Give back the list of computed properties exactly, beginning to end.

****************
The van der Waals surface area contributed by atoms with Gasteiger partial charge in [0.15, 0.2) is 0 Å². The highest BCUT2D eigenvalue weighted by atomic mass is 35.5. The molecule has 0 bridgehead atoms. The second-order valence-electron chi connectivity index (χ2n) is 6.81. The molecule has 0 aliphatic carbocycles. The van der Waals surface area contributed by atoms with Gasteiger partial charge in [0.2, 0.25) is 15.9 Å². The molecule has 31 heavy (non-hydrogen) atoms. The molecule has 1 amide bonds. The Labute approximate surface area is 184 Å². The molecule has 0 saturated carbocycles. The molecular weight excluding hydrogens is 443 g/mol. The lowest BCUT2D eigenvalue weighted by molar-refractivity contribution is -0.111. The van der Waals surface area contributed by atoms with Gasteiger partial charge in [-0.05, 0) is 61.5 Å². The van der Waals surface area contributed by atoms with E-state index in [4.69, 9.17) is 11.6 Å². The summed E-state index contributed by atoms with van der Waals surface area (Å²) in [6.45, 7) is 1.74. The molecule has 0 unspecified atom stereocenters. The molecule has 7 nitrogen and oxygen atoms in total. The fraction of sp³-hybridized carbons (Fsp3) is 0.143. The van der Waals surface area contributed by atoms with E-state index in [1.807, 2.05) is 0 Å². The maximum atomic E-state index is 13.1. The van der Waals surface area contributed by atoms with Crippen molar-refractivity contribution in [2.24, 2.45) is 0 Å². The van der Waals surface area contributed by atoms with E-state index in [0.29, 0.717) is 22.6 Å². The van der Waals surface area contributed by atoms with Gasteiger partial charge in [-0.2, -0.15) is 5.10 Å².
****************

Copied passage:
The van der Waals surface area contributed by atoms with Gasteiger partial charge in [0.15, 0.2) is 0 Å². The highest BCUT2D eigenvalue weighted by atomic mass is 35.5. The molecule has 0 bridgehead atoms. The second-order valence-electron chi connectivity index (χ2n) is 6.81. The molecule has 0 aliphatic carbocycles. The van der Waals surface area contributed by atoms with Gasteiger partial charge in [0.2, 0.25) is 15.9 Å². The molecule has 31 heavy (non-hydrogen) atoms. The molecule has 1 amide bonds. The Labute approximate surface area is 184 Å². The molecule has 0 saturated carbocycles. The molecular weight excluding hydrogens is 443 g/mol. The lowest BCUT2D eigenvalue weighted by molar-refractivity contribution is -0.111. The van der Waals surface area contributed by atoms with Gasteiger partial charge in [-0.05, 0) is 61.5 Å². The van der Waals surface area contributed by atoms with E-state index in [4.69, 9.17) is 11.6 Å². The summed E-state index contributed by atoms with van der Waals surface area (Å²) in [6.45, 7) is 1.74. The molecule has 0 unspecified atom stereocenters. The molecule has 7 nitrogen and oxygen atoms in total. The fraction of sp³-hybridized carbons (Fsp3) is 0.143. The van der Waals surface area contributed by atoms with E-state index in [1.807, 2.05) is 0 Å². The maximum atomic E-state index is 13.1. The van der Waals surface area contributed by atoms with Crippen molar-refractivity contribution in [2.24, 2.45) is 0 Å². The van der Waals surface area contributed by atoms with E-state index in [0.29, 0.717) is 22.6 Å². The van der Waals surface area contributed by atoms with Gasteiger partial charge in [-0.2, -0.15) is 5.10 Å².